I've seen too many people who sold on Friday but didn't get the keys to the new place until Monday so all of their worldly possessions are in the back of a moving truck... only to have something kink up the deal.


It would be a very rare buyer that is going to let the seller stay in the property after a sale. Moves are disruptive and they want to get it over with. If I were such a buyer the rent I would charge the seller would be "highly motivating".



It depends entirely on your parents finances and their local housing market as to if they can afford to overlap. Also consider the stress/disruption of always keeping the house "show room ready" and having to leave at a moments notice for a showing.
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It turns out Catullus was a loan officer at First National Bank of Verona
Old 02-12-2019, 11:01 AM   #26
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It turns out Catullus was a loan officer at First National Bank of Verona

Quote:
Originally Posted by gwraigty View Post
We accepted an offer for our asking price within a few days, from the first couple who looked at the house. Problem was, it took an entire 30 days to find out that the mortgage company that pre-qualified them turned them down twice for a mortgage due to various credit issues each of them had. (Our agent told their agent upfront that their pre-qualification letter meant nothing. Turns out he was right.)
A great example of how much I don't understand the lending industry. Why would one bother securing the pre-qualification if it is written only in wind and swiftly flowing water?
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Old 02-12-2019, 11:05 AM   #27
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It would be a very rare buyer that is going to let the seller stay in the property after a sale. Moves are disruptive and they want to get it over with. If I were such a buyer the rent I would charge the seller would be "highly motivating".

It depends entirely on your parents finances and their local housing market as to if they can afford to overlap. Also consider the stress/disruption of always keeping the house "show room ready" and having to leave at a moments notice for a showing.
It also depends on the buyer's situation. If they're committed to being out of their current situation in 30 days or so, then the buyer can't agree to not move into their new home for a period of a few months. Maybe the roadblock is because the OP's parents are wanting multiple months to stay without having another definite place to go with a definite end date.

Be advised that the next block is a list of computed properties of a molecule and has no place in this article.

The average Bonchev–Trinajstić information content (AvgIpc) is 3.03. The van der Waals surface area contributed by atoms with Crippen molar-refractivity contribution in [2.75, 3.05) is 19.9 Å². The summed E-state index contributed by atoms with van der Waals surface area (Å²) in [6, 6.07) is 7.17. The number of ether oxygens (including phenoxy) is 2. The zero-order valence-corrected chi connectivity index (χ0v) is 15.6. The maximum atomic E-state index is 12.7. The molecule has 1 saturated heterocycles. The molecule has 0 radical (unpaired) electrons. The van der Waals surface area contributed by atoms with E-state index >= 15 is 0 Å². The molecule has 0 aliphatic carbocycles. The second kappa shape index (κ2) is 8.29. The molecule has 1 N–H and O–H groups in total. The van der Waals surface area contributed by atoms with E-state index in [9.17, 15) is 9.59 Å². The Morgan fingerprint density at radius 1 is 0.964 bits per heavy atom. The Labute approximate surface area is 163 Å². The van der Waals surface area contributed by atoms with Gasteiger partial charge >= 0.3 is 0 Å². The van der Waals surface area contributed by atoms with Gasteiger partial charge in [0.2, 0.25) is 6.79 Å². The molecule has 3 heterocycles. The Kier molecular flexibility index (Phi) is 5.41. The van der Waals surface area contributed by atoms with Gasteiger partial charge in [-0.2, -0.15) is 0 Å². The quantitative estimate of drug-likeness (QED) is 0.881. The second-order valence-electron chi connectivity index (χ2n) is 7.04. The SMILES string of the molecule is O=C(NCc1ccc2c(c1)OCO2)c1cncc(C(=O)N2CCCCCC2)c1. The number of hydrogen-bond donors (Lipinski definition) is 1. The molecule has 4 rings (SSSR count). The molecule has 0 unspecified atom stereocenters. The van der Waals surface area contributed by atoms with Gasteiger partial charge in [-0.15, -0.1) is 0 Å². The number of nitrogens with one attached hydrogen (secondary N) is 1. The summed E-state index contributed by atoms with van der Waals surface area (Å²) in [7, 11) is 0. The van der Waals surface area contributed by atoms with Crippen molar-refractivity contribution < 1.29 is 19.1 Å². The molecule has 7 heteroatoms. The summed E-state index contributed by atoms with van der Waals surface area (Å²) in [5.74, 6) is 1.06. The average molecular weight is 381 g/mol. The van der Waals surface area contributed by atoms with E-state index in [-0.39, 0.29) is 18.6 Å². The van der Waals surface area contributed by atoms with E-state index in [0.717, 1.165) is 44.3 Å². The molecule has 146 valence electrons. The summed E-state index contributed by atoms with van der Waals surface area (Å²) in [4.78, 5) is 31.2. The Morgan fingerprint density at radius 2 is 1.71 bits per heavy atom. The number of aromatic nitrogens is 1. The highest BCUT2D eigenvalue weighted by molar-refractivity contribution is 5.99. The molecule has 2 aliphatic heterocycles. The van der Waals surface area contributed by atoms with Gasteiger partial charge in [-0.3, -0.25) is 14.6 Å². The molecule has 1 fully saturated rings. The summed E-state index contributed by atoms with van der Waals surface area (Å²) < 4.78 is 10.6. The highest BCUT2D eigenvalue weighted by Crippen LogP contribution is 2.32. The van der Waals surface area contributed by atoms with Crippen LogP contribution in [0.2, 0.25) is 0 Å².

In our case, neither of our buyers were in desperate need of moving in immediately. The rent we paid was about 250% of what the mortgage had been. Yes, it is definitely designed to be highly motivating and I can understand why. I didn't think it unfair.

I've heard of this business of vacating for a showing. We never did and we were never asked to.
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Old 02-12-2019, 11:32 AM   #28
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A great example of how much I don't understand the lending industry. Why would one bother securing the pre-qualification if it is written only in wind and swiftly flowing water?
No idea. It was meant to make us believe that the buyers were guaranteed to get a mortgage from that company. They may have thought so also, since they didn't try a different company after being turned down the first time. Oddly, they were able to buy a similarly priced house a couple of blocks away using a different mortgage company.
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Old 02-12-2019, 12:42 PM   #29
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My parents have narrowed down their "next home" choices to two neighborhoods, but have yet to find the ideal lot/house come available. But over the past 60+ days, the right houses haven't come available.

They decided to sell first, then buy. They were hoping for a buyer who can be flexible with either allowing 60 days or allowing them to short-term rental the place back for a few months. They got offers with none of that (30 days to close) from the first few buyers, turned them down, and their RE agent is getting a little annoyed. They could sell and rent somewhere for a few months, but they aren't fond of that idea, including moving twice.

Now they are thinking, find the new place first, then sell. (they don't want to sell investments or get a mortgage at 75). I'm concerned about the stress on them for both approaches. Mom is a bit high strung, Dad internalizes her stress...they are great fun at parties!